"This is a frivolous lawsuit; this is
politics."

May's lawyers have already failed once
in their efforts to force Bush
to testify. Last July, the lawyers
subpoenaed Bush. In
early August, Bush issued an affidavit
that said he had no "personal
knowledge" of the issues surrounding the
investigation into SCI and
that he had no "conversations with SCI
officials, agents or
representatives" about the state's
investigation.

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Shortly after the affidavit was issued,
May's attorneys filed a
motion in Travis County District Court
claiming Bush was in contempt of court
because his claim that he had "no
conversations" was contradicted by
SCI's own lobbyist, Johnnie B. Rogers.
The longtime Austin lobbyist
told reporters that he was in the office
of Joe Allbaugh, Bush's
chief of staff (and current campaign
manager) on April 15, 1998, when
Bush stopped by for a brief chat with
Rogers and Waltrip, who had
gone to Allbaugh's office to complain
about May's investigation.
Bush's claim of "no conversation" was
also later contradicted by Bush
himself in a press conference, and by
Bush's press secretary, Linda
Edwards, who acknowledged that the
governor had an "exchange" with
Waltrip during his April 15 visit to the
governor's office.

On Aug. 31, Travis County District Court
Judge John Dietz, a
Democrat, ruled that May's attorneys had not
presented enough evidence to
compel Bush to testify in the case. He
did not rule on the motion to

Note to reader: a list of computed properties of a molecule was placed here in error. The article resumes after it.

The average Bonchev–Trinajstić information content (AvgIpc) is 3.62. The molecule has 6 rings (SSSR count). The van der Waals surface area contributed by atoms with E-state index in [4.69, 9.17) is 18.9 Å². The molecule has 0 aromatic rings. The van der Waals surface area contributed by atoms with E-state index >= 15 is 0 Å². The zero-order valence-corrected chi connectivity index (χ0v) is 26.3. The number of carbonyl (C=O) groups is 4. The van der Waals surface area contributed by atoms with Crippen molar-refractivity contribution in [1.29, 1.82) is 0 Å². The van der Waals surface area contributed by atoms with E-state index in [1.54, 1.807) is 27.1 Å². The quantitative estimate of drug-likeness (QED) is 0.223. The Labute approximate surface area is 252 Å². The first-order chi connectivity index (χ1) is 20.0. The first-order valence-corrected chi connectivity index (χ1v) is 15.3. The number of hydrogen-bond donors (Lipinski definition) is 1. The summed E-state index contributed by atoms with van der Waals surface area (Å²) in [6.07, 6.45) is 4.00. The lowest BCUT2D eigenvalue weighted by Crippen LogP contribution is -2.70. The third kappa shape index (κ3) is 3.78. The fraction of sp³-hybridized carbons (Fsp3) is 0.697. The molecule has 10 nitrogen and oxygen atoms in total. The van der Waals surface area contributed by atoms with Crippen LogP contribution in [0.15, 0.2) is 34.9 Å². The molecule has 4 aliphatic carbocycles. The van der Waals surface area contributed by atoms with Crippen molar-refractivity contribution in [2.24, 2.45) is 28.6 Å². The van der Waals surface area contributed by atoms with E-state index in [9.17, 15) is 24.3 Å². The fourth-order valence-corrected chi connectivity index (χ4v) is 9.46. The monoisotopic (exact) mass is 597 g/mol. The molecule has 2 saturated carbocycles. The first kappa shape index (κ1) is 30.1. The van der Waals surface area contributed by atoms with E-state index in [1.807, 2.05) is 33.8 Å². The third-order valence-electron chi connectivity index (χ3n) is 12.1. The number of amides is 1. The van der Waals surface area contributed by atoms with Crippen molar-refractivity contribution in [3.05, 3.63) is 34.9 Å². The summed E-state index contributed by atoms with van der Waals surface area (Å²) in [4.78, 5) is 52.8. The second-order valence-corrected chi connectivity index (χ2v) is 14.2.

have Bush held in contempt. In his
ruling, Dietz said May's attorneys
did not show Bush has "unique and
superior knowledge" of the facts in
May's lawsuit. Texas case law requires
that before plaintiffs are
allowed to depose heads of corporations
and other entities --
including, presumably, governors -- they
must show that person has
information not available from others.

But now that Bush is an actual
defendant, he may not be able to fend
off efforts to get his testimony. A
likely scenario: Cornyn will try to
delay
any testimony by Bush for as long as
possible. Even if a district court
judge rules against Bush, Cornyn
could appeal the ruling all the way to
the Texas Supreme Court, where
all nine justices are Republicans. But
by the time it gets there,
Nov. 7 will probably have come and gone.

The Bush campaign press office refused
to comment on the lawsuit and
referred calls to Michael Jones, Bush's
press spokesman in the Texas
capital. Jones said his office had not
received a copy of the lawsuit, but said
the "groundless suit involves
the same old claims already rejected by
the court last year when an earlier
unjustified deposition was sought. As it
pertains to the governor, this
feeble claim has no merit."

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Robert Bryce

Robert Bryce is the managing editor of Energy Tribune. His latest book is Gusher of Lies: The Dangerous Delusions of "Energy Independence."

MORE FROM Robert Bryce

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George W. Bush Republican Party